July 20, 2012 at 11:41 PM ET
Forty-three years ago today, Apollo 11 astronauts Neil Armstrong and Buzz Aldrin were on the moon for just 21 hours and 36 minutes, but thanks to a new NASA website, you can see how the lighting at their landing site changes over the course of the two-week-long lunar day.
This week, the team behind the camera on NASA's Lunar Reconnaissance Orbiter unveiled an online viewer that combines imagery at different sun angles for each of the Apollo landing sites, from sunrise to sunset. Such images have been released regularly for the past three years, but it's way cooler to see them presented with a slider that lets you see the shadows shorten and lengthen as the day wears on. You can also click buttons to add labels for the artifacts left at each site, to trace the paths of the astronauts' moonwalks, or just to get your bearings.
A murky view of the Apollo 11 site, captured by LRO just before lunar sunset, served as this week's "Where in the Cosmos" picture puzzle on the Cosmic Log Facebook page. I thought it was interesting to see the last rays of the day reflected off the very top of the Eagle lunar module's descent stage, producing a bright spot at the very center of the image. You can also see how the lunar module's shadow hitting the rim of the crater to the east of the landing site.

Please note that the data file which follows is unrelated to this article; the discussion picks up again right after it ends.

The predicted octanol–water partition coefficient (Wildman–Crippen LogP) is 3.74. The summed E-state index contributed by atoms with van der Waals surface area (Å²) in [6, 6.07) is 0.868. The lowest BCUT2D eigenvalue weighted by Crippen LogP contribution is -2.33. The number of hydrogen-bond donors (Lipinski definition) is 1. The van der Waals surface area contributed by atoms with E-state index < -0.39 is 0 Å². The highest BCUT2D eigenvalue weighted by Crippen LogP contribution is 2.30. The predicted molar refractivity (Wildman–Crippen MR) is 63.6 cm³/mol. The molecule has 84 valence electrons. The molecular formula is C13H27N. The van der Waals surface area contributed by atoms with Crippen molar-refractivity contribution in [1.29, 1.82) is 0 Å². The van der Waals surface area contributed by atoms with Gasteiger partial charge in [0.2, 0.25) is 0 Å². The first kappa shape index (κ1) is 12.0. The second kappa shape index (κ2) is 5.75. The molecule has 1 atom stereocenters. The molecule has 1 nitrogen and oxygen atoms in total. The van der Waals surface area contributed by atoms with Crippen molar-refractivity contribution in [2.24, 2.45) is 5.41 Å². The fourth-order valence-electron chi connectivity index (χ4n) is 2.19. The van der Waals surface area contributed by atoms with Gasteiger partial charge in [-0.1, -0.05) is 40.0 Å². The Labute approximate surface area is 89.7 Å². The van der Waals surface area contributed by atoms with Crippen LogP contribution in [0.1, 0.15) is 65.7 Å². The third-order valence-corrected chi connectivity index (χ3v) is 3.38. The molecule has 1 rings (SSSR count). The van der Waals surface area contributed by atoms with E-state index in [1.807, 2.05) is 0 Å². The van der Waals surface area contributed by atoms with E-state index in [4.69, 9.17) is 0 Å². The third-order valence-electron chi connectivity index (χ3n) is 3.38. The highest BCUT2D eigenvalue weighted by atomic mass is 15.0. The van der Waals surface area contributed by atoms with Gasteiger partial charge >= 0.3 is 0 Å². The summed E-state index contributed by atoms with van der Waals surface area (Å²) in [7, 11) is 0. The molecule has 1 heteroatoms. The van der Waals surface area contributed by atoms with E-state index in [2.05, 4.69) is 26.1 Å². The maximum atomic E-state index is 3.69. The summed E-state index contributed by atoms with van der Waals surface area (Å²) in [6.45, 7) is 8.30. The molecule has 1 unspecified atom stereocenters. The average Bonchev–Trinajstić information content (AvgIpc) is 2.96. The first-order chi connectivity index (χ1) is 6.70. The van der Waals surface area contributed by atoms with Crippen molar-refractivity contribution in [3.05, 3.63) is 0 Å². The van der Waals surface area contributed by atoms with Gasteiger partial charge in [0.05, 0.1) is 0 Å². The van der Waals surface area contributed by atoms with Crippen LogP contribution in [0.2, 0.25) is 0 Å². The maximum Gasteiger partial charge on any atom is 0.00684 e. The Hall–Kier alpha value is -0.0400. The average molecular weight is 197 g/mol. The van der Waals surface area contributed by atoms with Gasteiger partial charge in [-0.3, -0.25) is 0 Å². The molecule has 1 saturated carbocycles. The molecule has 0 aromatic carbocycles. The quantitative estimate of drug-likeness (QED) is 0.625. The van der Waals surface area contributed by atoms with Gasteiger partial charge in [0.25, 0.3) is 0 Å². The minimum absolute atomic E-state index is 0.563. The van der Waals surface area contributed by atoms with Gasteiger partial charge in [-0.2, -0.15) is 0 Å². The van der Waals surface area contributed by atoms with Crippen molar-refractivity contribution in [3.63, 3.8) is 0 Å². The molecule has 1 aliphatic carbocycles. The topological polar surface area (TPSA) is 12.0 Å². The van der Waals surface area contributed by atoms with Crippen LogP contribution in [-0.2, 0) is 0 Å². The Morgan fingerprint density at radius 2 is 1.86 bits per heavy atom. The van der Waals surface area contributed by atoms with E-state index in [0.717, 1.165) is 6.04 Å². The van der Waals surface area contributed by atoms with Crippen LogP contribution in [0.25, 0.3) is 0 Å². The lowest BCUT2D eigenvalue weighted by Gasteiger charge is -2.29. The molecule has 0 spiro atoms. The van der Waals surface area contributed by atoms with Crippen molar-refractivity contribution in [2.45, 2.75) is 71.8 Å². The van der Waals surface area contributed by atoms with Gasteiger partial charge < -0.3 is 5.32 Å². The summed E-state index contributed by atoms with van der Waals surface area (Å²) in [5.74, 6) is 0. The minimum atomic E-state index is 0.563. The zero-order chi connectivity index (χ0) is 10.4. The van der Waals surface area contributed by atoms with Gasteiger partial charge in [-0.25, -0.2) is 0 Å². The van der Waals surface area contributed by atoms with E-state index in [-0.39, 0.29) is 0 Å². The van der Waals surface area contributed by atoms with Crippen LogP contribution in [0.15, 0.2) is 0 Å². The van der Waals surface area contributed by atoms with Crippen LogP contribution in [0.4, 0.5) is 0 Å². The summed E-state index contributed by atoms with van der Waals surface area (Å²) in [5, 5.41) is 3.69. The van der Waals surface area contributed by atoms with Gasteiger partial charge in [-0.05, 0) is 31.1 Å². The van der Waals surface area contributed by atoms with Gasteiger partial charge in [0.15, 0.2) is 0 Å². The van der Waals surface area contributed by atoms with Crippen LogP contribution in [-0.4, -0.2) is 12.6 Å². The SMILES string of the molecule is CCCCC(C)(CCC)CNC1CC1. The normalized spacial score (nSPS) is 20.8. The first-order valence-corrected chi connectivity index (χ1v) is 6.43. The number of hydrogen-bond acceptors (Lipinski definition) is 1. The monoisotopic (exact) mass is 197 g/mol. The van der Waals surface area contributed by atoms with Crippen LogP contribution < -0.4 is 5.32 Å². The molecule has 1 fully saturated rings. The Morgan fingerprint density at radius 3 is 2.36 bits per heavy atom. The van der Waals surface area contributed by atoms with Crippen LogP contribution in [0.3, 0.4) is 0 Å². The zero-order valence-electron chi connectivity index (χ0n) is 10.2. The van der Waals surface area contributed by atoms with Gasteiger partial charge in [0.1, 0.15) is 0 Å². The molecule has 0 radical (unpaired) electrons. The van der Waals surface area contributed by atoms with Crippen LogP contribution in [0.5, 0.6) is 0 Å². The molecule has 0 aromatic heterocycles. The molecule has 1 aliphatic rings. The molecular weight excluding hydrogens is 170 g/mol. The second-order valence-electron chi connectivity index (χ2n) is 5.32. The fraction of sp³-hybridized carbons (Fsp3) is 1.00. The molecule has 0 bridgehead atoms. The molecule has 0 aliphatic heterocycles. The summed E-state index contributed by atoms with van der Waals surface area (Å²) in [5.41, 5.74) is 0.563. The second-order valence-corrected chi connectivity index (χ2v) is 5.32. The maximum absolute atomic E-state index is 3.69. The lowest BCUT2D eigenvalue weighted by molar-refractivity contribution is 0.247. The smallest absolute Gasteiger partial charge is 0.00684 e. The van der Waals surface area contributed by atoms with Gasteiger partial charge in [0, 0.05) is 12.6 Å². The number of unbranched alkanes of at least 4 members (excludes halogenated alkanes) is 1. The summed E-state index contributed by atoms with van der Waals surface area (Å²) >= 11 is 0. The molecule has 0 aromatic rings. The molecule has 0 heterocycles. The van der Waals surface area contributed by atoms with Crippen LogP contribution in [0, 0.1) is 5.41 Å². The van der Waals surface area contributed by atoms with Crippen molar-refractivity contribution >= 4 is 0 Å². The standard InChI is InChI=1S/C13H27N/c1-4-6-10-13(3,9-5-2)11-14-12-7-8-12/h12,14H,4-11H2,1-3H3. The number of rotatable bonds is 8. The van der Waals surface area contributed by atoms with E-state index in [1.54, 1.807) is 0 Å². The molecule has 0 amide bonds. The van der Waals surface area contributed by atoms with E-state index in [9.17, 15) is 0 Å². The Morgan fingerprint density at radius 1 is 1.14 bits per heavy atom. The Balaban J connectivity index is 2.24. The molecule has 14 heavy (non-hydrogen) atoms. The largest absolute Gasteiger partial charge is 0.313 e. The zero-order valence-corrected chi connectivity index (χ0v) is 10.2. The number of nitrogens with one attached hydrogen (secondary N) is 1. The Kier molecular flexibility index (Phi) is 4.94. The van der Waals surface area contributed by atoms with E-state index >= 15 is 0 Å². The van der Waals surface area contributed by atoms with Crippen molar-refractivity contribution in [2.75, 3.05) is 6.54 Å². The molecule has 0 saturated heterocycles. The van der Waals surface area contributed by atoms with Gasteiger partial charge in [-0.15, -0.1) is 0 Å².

It didn't take long for Facebook followers to recognize what this mostly black picture showed. The first ones to register the right guesses — Mike Hardin, Brian McGraw, Wyatt Bates and James Aker — are eligible to receive celebratory pairs of 3-D glasses, courtesy of Microsoft Research's WorldWide Telescope team and yours truly. You can use your red-blue glasses to see 3-D views of the Apollo 11 site and lots of other space scenes.
The 43rd anniversary of any event is not usually that big of a deal, but today's "Dark Knight" shootings in Colorado left a lot of people looking for something positive to balance out all of the day's negativity. Apollo 11 provided that positivity, in 1969 and in 2012. I particularly liked the Twitter update from John Ryan: "News out of Colorado is grim, but today's also the anniversary of the first moon landing. Take heart, humanity can do amazing things, too."
No one knew that better than the late astronomer Carl Sagan. In Sagan's reflections on the Apollo missions, which endure in his book "Pale Blue Dot" as well as the Sagan Series of videos produced by Reid Gower, the sage marveled at the rare opportunity afforded by the Cold War space effort: "Once upon a time, we soared into the solar system. For a few years. Then we hurried back. Why? What happened? What was 'Apollo' really about?"
I can't watch the video without tears coming to my eyes. But at least they're not tears of grief.
More reflections on Apollo 11:
Alan Boyle is NBCNews.com's science editor. Connect with the Cosmic Log community by "liking" the log's Facebook page, following @b0yle on Twitter and adding the Cosmic Log page to your Google+ presence. To keep up with Cosmic Log as well as NBCNews.com's other stories about science and space, sign up for the Tech & Science newsletter, delivered to your email in-box every weekday. You can also check out "The Case for Pluto," my book about the dwarf planet and the search for new worlds.